From all accounts, Gordon has been a fixture at the Browns facility and has kept himself in incredible shape.
Earlier in the week Browns head coach Mike Pettine said he would be on a snap count. Pettine’s comments after watching Gordon practice showed that Gordon divorced himself of any snap count this Sunday.
This is Gordon’s Week 1—the past three months have been his training camp. If this were truly Week 1, you would start Gordon without question.
What are the concerns? He’s not 100% in game-shape. There have been eleven weeks of football—not one player, other than Gordon, is 100% right now. Not one.
From Week 1 on, each player’s “100%” dwindles. So when you hear a guy coming off of injury, or after playing in just one game and not even being “injured,” say he’s 100%, what he’s really saying is, “My new 100% is about 85% percent.” Even if the players Gordon is lining up against aren’t on the injury report, in football, just about every player is dealing with some type of ailment. But not Gordon...not yet.
I grew up watching Andre the Giant, The Junkyard Dog, Jimmy Superfly Snuka and the rest of the WWF (not “E”). Gordon’s the guy in a tag-team match watching everyone beating each other up, arm stretched out into the ring, yelling “Tag me! Tag me!” Gordon’s teammates are crawling over towards their corner, desperately reaching for Gordon’s hand. Hoyer smacked it.
Gordon is stepping into the ring 100% fresh after watching everyone get their ass kicked for 11 rounds.
BY THE NUMBERS:
If you don’t like the common-sense approach and want something more concrete, then let’s do this by the numbers.
Someone asked me how I think Gordon would fare in Kyle Shanahan’s run-heavy scheme. Hoyer has only averaged 32.5 pass attempts per game, true. But look at his targets. No disrespect to Andrew Hawkins, but he’s not a guy an offensive coordinator is going to center the offense around. Despite having sub-par targets, Hoyer is still thrown the rock the 15th-most times in the NFL.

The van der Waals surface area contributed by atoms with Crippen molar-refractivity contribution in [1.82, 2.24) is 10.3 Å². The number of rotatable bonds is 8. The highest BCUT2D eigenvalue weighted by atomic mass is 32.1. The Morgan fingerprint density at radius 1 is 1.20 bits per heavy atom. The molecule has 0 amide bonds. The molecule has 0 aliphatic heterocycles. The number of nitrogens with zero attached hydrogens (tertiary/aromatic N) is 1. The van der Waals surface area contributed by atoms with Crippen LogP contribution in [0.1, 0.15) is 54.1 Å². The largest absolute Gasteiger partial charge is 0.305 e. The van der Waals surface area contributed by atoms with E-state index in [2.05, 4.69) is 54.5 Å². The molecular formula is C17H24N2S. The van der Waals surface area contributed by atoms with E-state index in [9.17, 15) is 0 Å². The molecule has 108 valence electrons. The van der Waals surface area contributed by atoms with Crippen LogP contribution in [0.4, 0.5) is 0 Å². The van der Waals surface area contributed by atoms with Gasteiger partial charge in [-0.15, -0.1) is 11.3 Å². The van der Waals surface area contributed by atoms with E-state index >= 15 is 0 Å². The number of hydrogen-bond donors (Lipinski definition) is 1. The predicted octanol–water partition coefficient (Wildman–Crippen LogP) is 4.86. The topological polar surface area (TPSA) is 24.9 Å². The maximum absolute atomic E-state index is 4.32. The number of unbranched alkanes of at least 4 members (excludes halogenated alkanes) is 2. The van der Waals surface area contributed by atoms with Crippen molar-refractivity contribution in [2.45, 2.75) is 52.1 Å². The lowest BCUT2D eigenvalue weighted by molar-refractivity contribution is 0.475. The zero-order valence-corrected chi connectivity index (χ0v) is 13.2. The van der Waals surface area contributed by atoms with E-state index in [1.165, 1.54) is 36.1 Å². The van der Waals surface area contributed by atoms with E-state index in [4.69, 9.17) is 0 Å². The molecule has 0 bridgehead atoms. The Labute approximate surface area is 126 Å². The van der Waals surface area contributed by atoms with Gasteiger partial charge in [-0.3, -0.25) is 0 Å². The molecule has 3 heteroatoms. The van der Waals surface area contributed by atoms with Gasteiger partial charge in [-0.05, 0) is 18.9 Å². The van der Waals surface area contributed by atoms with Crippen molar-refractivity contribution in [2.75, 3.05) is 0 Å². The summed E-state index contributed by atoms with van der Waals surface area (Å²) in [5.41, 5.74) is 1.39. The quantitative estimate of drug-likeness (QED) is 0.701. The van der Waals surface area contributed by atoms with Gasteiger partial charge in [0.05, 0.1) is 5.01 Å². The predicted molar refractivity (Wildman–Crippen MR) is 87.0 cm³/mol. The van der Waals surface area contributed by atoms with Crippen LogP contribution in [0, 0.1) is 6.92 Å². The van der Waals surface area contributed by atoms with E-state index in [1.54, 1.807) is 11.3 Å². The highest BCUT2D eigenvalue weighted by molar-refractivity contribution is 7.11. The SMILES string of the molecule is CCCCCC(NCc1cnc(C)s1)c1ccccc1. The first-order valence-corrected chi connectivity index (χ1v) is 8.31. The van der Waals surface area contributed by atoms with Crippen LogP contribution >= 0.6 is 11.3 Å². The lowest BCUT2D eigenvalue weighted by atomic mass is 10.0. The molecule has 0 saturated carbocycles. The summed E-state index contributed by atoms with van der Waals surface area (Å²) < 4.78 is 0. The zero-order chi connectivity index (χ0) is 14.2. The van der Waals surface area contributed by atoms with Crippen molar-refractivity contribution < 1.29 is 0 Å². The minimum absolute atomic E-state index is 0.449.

And with three capable, if not awe-inspiring, running backs, there will undoubtedly be a balance to the offense. The Browns have yet to suit up a true No. 1 wideout, plus Jordan Cameron has been absent.
Hoyer has thrown 11 touchdowns in 10 weeks without Gordon. With Gordon last season, he threw 5 touchdowns in 2 weeks.
Last season, Hoyer targeted Gordon on 30.4% of his passes. This season, Antonio Brown is the most targeted wideout at 29.8%, Julio Jones is second with 27.5%.
Then there’s Atlanta. They have managed to give up the most passing yards this season, 281.2 per game. And the Falcons lack any resemblance of a pass-rush, boasting the second-fewest sacks in the league. They also give up a ton of points (25.5) per game.
The Falcons will also be without starting cornerback Robert Alford, but will probably use Desmond Trufant to stalk Gordon anyway. Trufant is talented, but Gordon is better. Gordon is certainly better than Kelvin Benjamin, who Trufant struggled against last week.
Put yourself in Gordon’s shoes. Think about how pumped you’d be for this game. Gordon will have plenty of opportunities, despite being on a reported snap-count. He’s a top-5 play this week and for the remainder of the season. Now reach around and give yourself a butt-pat for having him on your roster.